Protecting Your Family From Dengue Fever

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Protecting Your Family From Dengue Fever

By Lee S. Yudin, Ph.D.

Pacific Daily News

August 29, 1998

Dengue fever, a tropical, mosquito-borne disease has seen a surprise rise in recent months.

To date, there have been four reported cases of Dengue fever on the island, and all four individuals contracted the virus outside of Guam. Nonetheless, the potential threat of Dengue fever can not be underestimated. Many neighboring countries, including Indonesia, the Philippines, Vietnam, and Palau, are reporting moderate to high incidence of this disease. As homeowners, we can play an important role in helping reduce potential breeding sites of the day-biting mosquito that is responsible for transmitting this virus.

Dengue is transmitted by the bite of infected Aedes mosquitoes, which are found primarily in urban areas. The Dengue viruses (serotypes called DEN-1, DEN-2, DEN-3, and DEN-4) occur in most of tropical Asia, the Pacific Islands, the Caribbean Islands, Central and South America, and Africa. Dengue viruses are transmitted in nature by day-biting Aedes mosquitoes. The most important mosquito vector is the highly domesticated and urban species, Aedes aegypti. Aedes aegypti has not been recorded on Guam since the early 1940s, but the secondary mosquito carrier, Aedes albopictus, is common on Guam and may have replaced Aedes aegypti on Guam.

The viruses that are responsible for Dengue fever are transmitted to humans by the bite of an infected Aedes mosquito. The actual time between the mosquito bite and the appearance of symptoms is unknown, but may be a few days to a week. The onset is characterized by fever, headache, vomiting, and abdominal pain, and respiratory symptoms such as coughing are also common. Hemorrhagic symptoms include slight bleeding spots under the skin, rash, bleeding nose, and bleeding gums. The rash usually shows up 3-4 days after onset of other symptoms and begins on the torso, spreading out to the face, arms and legs. In severe cases, the infection may result in circulatory failure, shock, and death. Medical consultation is necessary, especially in cases of severe bleeding.

            Dengue viruses are not communicable and person-to-person transmission does not occur. An infected individual is never infectious to other persons, but remains infectious for mosquitoes for about 6 days. Therefore, an infectious mosquito can transmit the virus from one individual to another. The mosquito carriers of Dengue are day-biters, with peak feeding activity in the morning for several hours after daybreak and in the late afternoon for several hours before dark. However, these mosquitoes may feed throughout the day in the shade, indoors, or on overcast days. To avoid mosquito bites, persons should be aware of the above feeding behavior. Below are steps that each of us can take to help reduce the potential breeding sites of these insect pests.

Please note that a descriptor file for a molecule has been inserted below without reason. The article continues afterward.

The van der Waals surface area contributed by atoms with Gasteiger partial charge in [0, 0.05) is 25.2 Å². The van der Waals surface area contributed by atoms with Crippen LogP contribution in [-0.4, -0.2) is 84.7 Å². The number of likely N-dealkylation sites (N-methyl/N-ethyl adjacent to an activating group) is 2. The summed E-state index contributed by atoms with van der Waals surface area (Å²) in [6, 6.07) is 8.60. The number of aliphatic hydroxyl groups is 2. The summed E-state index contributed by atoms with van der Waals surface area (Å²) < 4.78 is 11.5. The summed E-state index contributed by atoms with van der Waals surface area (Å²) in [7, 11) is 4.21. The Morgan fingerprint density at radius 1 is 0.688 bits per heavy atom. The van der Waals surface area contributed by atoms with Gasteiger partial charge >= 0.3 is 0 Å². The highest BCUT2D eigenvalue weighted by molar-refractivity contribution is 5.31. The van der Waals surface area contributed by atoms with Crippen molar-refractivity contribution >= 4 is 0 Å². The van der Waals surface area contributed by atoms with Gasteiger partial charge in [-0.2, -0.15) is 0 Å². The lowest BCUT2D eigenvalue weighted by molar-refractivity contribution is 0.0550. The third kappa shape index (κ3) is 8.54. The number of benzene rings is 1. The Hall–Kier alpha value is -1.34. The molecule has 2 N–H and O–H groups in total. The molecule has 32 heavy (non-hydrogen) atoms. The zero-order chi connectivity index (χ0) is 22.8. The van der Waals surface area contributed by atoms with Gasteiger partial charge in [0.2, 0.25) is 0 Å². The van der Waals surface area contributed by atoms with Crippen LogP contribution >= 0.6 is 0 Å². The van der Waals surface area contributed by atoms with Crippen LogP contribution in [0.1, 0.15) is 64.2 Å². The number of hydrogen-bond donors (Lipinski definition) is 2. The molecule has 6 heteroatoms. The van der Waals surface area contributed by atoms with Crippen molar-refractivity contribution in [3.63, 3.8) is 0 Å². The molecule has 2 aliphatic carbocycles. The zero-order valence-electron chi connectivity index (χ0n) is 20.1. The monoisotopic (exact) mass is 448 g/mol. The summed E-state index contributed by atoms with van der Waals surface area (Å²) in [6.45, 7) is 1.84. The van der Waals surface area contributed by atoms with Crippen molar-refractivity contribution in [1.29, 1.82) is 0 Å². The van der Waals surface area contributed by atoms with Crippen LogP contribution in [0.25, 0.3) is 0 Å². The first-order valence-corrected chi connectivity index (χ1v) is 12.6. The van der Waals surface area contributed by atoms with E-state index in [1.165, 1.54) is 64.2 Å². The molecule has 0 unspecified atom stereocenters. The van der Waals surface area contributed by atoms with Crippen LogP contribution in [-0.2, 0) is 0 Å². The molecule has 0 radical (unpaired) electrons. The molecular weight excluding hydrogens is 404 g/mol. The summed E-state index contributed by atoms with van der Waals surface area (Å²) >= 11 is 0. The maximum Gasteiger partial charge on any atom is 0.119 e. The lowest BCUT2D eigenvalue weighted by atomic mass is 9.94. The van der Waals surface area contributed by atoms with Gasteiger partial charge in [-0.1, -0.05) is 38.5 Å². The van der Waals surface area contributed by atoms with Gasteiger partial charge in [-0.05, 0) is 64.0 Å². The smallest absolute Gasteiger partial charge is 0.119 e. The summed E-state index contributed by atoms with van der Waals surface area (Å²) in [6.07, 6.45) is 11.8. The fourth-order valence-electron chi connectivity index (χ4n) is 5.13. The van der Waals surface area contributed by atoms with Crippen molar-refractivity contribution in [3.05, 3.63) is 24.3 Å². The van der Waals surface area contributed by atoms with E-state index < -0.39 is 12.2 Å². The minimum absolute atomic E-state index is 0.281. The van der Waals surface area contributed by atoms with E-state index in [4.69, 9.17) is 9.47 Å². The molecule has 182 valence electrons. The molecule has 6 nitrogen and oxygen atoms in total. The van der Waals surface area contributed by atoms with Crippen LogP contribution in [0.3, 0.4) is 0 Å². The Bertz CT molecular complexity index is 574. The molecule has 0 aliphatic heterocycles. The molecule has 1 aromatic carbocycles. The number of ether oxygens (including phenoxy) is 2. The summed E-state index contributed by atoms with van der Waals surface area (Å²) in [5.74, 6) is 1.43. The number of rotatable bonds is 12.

Breeding Site Reduction

            Water management is essential for effective mosquito control, because eggs cannot hatch unless they are on or in water. Tires, often found next to dwellings in close proximity to people, require special mention because they are primary breeding places for mosquitoes. It is important to locate standing water around your home and eliminate it when possible.

  • Remove tin cans, old tires, bucket, glass jars, broken toys and other containers around the outside of your home or apartment.
  • Examine flat roofs after rains, making certain that no water remains.
  • Place tight covers over cisterns, cesspools, septic tanks, rain barrels and tubs where water is stored.
  • Do not over-apply lawn and garden irrigation, which could cause puddling in low areas.
  • Drain or fill stagnant water pools, puddles and ditches of swampy areas around the home.
  • Eliminate water-holding tree stumps and keep the grass mowed around pools and other bodies of water
  • Check the water in flower pots and other containers for mosquito larvae.
  • Keep drainage ditches clean and flowing.

It is important to get medical attention if you have just arrived from any country that has high incidence of Dengue fever and you are experiencing any of the symptoms characterized by this disease. If you have any additional questions regarding mosquito control, contact your local Cooperative Extension Service or Public Health officials.